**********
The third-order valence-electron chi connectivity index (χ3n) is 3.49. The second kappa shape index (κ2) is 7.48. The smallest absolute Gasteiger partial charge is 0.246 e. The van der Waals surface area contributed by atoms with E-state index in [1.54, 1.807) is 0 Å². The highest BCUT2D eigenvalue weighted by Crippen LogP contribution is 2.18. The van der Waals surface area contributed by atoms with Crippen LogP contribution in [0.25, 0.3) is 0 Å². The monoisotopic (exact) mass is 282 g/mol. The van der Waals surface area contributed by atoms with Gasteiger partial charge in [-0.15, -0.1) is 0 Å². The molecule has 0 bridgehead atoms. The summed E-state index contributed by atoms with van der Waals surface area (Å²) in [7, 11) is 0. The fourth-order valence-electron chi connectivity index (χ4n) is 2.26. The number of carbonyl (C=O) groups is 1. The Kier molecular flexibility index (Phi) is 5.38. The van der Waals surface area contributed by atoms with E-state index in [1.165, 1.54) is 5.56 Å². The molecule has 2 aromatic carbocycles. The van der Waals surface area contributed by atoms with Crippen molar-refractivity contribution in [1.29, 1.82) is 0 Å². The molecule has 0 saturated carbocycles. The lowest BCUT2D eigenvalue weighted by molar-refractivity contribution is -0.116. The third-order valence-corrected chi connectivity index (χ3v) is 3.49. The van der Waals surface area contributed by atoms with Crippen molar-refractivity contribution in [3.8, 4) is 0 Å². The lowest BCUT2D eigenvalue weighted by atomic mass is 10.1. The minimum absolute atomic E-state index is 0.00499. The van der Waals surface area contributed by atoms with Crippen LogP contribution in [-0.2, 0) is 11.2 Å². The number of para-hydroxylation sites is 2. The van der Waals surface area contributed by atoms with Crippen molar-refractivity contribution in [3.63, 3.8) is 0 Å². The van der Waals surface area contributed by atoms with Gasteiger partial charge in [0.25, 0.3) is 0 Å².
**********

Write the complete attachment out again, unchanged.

The third-order valence-electron chi connectivity index (χ3n) is 3.49. The second kappa shape index (κ2) is 7.48. The smallest absolute Gasteiger partial charge is 0.246 e. The van der Waals surface area contributed by atoms with E-state index in [1.54, 1.807) is 0 Å². The highest BCUT2D eigenvalue weighted by Crippen LogP contribution is 2.18. The van der Waals surface area contributed by atoms with Crippen LogP contribution in [0.25, 0.3) is 0 Å². The monoisotopic (exact) mass is 282 g/mol. The van der Waals surface area contributed by atoms with Gasteiger partial charge in [-0.15, -0.1) is 0 Å². The molecule has 0 bridgehead atoms. The summed E-state index contributed by atoms with van der Waals surface area (Å²) in [7, 11) is 0. The fourth-order valence-electron chi connectivity index (χ4n) is 2.26. The number of carbonyl (C=O) groups is 1. The Kier molecular flexibility index (Phi) is 5.38. The van der Waals surface area contributed by atoms with E-state index in [1.165, 1.54) is 5.56 Å². The molecule has 2 aromatic carbocycles. The van der Waals surface area contributed by atoms with Crippen molar-refractivity contribution in [1.29, 1.82) is 0 Å². The molecule has 0 saturated carbocycles. The lowest BCUT2D eigenvalue weighted by molar-refractivity contribution is -0.116. The third-order valence-corrected chi connectivity index (χ3v) is 3.49. The van der Waals surface area contributed by atoms with Crippen molar-refractivity contribution in [3.8, 4) is 0 Å². The lowest BCUT2D eigenvalue weighted by atomic mass is 10.1. The minimum absolute atomic E-state index is 0.00499. The van der Waals surface area contributed by atoms with Crippen LogP contribution in [-0.2, 0) is 11.2 Å². The number of para-hydroxylation sites is 2. The van der Waals surface area contributed by atoms with Crippen molar-refractivity contribution in [3.63, 3.8) is 0 Å². The van der Waals surface area contributed by atoms with Gasteiger partial charge in [0.25, 0.3) is 0 Å².